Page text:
The grand-daughter arrived as scheduled in March 2015. She was (and is) a precious addition to our family. We are so glad to live only a short distance away which means we are able to babysit a few hours weekly. The years slip by so fast and she is now in kindergarten. She is beautiful just like her mom.
The First Grandbaby quilt is faded and well used, which is exactly what it should be.
As I mentioned in the previous post, a current project is a quilt for my nephew. He loves vintage and muscle cars. I am making him an Ode to Vintage Cars quilt for his high school graduation this year. Simple and personal.
I try to do my business locally, and in this case the search for specific fabric took longer than expected. I found so many vehicle fabrics, but most were juvenile looking or were not the right kind of cars. Amazing as it is, I was able to get four vintage car fabrics on my last road trip to the Daviess County, IN Amish community.
My plan is this –
Double bed size made from 10″ squares. The car fabric will be alternated with solid orange fabric. It will be 8 rows across by 9 rows up and down for a total of 72 squares. So 36 orange and 36 car fabric. Can you tell I like to keep my math easy?
My thought is to add three separate borders: 2.5″ wide white, 2.5″ orange, and 4″ navy blue with small white stars. The borders will be my ode to my favorite muscle car.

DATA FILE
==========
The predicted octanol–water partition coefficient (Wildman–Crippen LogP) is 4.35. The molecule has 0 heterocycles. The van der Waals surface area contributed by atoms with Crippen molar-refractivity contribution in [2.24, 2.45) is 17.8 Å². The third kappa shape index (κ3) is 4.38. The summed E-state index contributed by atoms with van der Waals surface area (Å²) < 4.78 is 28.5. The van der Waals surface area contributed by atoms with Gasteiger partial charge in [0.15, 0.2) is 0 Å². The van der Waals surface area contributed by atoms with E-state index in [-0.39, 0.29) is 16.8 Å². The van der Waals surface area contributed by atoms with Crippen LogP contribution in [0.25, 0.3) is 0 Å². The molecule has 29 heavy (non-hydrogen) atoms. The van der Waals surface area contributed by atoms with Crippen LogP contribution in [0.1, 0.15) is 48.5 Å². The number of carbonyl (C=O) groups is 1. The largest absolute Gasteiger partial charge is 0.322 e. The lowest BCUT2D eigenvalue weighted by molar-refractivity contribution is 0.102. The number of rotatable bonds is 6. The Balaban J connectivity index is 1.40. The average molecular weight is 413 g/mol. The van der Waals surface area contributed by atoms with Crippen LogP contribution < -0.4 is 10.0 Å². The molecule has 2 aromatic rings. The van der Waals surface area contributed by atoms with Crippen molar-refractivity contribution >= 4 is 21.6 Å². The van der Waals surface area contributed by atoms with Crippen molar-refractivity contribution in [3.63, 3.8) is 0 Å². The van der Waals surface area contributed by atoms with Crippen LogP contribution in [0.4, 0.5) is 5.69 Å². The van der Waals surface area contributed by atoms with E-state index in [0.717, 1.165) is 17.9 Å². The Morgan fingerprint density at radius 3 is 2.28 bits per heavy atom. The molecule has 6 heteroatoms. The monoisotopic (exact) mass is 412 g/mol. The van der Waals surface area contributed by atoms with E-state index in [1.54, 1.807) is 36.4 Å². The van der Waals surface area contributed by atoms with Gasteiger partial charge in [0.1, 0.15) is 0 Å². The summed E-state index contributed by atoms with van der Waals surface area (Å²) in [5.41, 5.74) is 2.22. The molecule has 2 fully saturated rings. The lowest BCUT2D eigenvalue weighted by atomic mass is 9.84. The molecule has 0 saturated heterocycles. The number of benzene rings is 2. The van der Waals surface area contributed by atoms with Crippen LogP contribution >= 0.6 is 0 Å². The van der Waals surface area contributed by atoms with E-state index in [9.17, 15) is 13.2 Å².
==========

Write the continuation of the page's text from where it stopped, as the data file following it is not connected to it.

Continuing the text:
I am aiming for a finished size of 85″ x 95″.
Right now, the rows are sewn together and the top is waiting the borders. I should be able to get the borders added this week. Then it will go off to be machine quilted.
I will add more photos once the quilt is complete.
It should make a young man who loves vintage and muscle cars a happy guy.
I just finished the self binding on this quilt, and wanted to add an updated photo and information.
This quilt has three borders. The first is white solid, the second is the same orange solid as the alternate blocks, with the outside border being navy with white stars.
The backing is a gray solid flat sheet. For quilting thread I chose gray variegated to blend in with the backing. Batting is a poly/cotton blend.
An all over stipple design was done for the machine quilting.
The completed size is 88″ x 98″ so a bit bigger than the original goal.
My favorite muscle car:
During my teen years in the late 1970’s and early 1980’s, muscle cars were common. I had my favorites – Corvette’s and Nova’s. Then this TV series came on in 1979 named the Dukes of Hazzard. I fell in love hard for the most “magic” muscle car of them all – the General Lee. It was beautiful jumping and it always drove off after a jump.
I found out the hard way that jumping a muscle car was not smart and very dangerous. A school mate and I ruined his dad’s newly restored Camaro by jumping it on a country road. The moral to that lesson – let the stunt guys drive crazy.